Trucking news and briefs for Wednesday, April 5, 2023:
FMCSA cracking down on HHG moving scams
Amid a rise in all manner of freight-related scam activities, including widespread double-brokering, the Federal Motor Carrier Safety Administration on Tuesday announced the launch of a special operation aimed at household-goods-moving scams called Operation Protect Your Move, head of the busy summer season. FMCSA is deploying dozens of investigators across the country in an enforcement sweep to address what it says is a significant uptick in complaints of movers holding household possessions hostage to extort exorbitant additional charges from consumers.
Investigators will also address complaints against moving companies and brokers out of compliance with federal safety and consumer protection regulations and statutes. The Operation covers both movers and the brokers that purport to connect consumers to local movers but instead facilitate fraud by promoting scams.
[Related: FMCSA needs a 'cop on the block' fighting double-brokered freight fraud]
U.S. Transportation Secretary Pete Buttigieg urged consumers planning a move to “visit protectyourmove.gov for more information to help protect yourself from moving scammers.”
Frequent complaints have been filed with FMCSA alleging companies of using deceptive business practices that are causing consumers to pay higher fees, experience delays in receiving their household goods, or in some cases not receiving their possessions at all.
FMCSA's notes it will formally document violations and has the authority to review and revoke the licenses of movers and brokers. Cases involving potential criminal misconduct may be referred to the U.S. Department of Justice for further investigation. Additionally, FMCSA will work directly with consumers to guide them through the process and help get their money and goods back.
The Operation is the first of many efforts planned over the next several months to address non-compliant household goods moving companies and brokers, the agency added.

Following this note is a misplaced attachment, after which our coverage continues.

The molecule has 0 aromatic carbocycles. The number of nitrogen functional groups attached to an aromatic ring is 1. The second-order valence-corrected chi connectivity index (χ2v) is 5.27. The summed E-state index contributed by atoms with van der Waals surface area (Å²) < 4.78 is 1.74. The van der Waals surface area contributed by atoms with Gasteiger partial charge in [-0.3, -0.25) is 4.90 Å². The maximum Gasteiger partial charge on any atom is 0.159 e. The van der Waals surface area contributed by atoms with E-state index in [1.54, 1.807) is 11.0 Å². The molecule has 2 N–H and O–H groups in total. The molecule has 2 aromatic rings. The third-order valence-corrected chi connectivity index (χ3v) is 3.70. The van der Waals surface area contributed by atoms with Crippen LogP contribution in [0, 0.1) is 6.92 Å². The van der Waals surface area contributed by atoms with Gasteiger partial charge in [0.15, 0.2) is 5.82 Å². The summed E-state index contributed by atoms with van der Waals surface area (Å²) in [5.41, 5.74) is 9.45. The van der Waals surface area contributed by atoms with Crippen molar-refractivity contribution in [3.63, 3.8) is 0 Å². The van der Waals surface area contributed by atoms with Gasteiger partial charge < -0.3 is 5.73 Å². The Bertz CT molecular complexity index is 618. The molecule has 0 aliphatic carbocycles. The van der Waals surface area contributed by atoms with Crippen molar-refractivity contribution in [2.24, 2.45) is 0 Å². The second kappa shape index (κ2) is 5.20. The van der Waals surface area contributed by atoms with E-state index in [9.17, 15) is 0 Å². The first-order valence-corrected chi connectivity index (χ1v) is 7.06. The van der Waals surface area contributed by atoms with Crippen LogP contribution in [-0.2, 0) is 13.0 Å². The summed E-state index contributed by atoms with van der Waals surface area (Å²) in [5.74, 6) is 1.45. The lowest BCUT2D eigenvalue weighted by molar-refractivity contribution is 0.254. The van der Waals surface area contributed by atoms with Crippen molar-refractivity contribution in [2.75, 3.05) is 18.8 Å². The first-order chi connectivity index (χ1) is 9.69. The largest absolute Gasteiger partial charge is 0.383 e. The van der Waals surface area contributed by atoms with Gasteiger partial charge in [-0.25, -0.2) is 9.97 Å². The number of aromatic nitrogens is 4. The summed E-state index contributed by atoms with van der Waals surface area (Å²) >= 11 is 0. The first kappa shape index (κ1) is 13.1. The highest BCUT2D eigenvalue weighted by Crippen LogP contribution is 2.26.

[Related: HHG mover sentenced after fraud scheme]
New truck parts store opening in Indiana later this month
Palmer Trucks, a third-generation, family-owned Kenworth truck dealer network based in Indianapolis, will celebrate the grand opening of an all-makes TRP parts store and commercial truck service shop in Fort Wayne, Indiana, Friday, April 14.
TRP of Fort Wayne will serve local transporters with a full line of aftermarket parts for trucks, trailers and buses, in addition to truck diagnostics and repair for operators traveling from Interstate 69 south of Fort Wayne.
TRP of Fort Wayne will be located north of Lower Huntington Road at 7006 Ardmore Ave. in Fort Wayne. Hours are 7 a.m. to 5 p.m. on weekdays.
[Related: Owner-ops navigate rocky truck parts-procurement landscape]
Driver named Highway Angel for helping elderly woman in distress
Don Cronic, a truck driver from Alma, Georgia, has been named a Highway Angel by the Truckload Carriers Association for stopping to help an elderly woman who had a flat tire, had fallen, and was lying on the side of the highway. Cronic drives for Menke Trucking out of Thomasville, North Carolina.
On March 1 around 9 p.m., the operator was running Highway 1 in Alma when he passed a car on the side of the road.
“I thought I saw someone laying on the ground,” he said, but wasn’t sure. As he drove on, he said, “it kept bothering me -- was that really someone on the road?”
Cronic turned around and returned to the car, finding an 82-year-old woman on the side of the road. She had a flat tire and had stepped out of her car in the rain, slipped and fallen. Her son later said his mother had laid on the side of the road for 30 minutes trying to yell for help in the dark, in the rain.
“I picked her up and put her in my truck because it was warm,” Cronic said. He also loaned her his phone so she could call her son, and then went out to her car and fixed her flat tire.
For his part, Cronic was happy to help, saying he was just glad she was not injured. Once he had her tire repaired, she drove home but asked him to follow her to make sure she would get home safely.
The woman’s son, J.T. Walker, wrote to Menke Trucking to inform them of the situation, stating, “Momma tried multiple times to pay him for his help, and he refused. I pulled up, obviously frantic, and ran to check on momma thinking the worst only to find her in good spirits and unharmed. Before I could thank him or pay him for his help, he was gone.”